Financial statements may be used by different stakeholders for a multitude of purposes.
Owners and managers use financial statements to make important long-term business decisions. For example: whether or not to continue or discontinue part of its business, to make or purchase certain materials, or to acquire or rent/lease certain equipment in the production of its goods.
A lending institution will examine the financial health of a person or organization and use the financial statement to decide whether or not to lend funds.
Employees need these reports in the case of labor unions or for individuals in discussing their compensation, promotion, and rankings.
Philanthropies may use financial statements of a non-profit as a component in determining where to donate funds.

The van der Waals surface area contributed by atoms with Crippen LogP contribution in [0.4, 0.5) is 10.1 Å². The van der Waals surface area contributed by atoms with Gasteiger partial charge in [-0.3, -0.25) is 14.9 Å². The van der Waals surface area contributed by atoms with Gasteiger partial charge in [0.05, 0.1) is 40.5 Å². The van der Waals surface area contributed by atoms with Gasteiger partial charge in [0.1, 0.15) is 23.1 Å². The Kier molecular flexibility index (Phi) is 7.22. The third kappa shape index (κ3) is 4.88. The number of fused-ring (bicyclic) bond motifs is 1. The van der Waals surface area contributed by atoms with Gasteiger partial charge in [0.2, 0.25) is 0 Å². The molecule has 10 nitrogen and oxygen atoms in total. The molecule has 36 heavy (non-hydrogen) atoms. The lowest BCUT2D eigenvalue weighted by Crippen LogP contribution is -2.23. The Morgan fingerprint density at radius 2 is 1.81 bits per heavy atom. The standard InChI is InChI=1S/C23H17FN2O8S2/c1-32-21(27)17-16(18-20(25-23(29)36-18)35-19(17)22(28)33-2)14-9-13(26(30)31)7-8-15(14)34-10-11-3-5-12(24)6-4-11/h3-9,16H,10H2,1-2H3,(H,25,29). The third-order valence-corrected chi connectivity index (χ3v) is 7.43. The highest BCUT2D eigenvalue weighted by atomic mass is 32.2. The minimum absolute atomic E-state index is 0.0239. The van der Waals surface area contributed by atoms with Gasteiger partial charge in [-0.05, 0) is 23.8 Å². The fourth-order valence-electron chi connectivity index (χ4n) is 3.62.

Vendors who extend credit to a business require financial statements to assess the creditworthiness of the business.
Government entities (tax authorities) need financial statements financial reports to stay accountable to the public and people. The rules for recording, measurement and presentation of government financial statements may be different from those required for business and even for non-profit organizations. The requirements for non-profit financial statements differ from those of a for-profit.
Source: Boundless. “Uses of the Financial Statement.” Boundless Finance. Boundless, 21 Jul. 2015. Retrieved 15 Dec. 2015 from https://www.boundless.com/finance/textbooks/boundless-finance-textbook/financial-statements-taxes-and-cash-flow-2/introducing-financial-statements-31/uses-of-the-financial-statement-177-1000/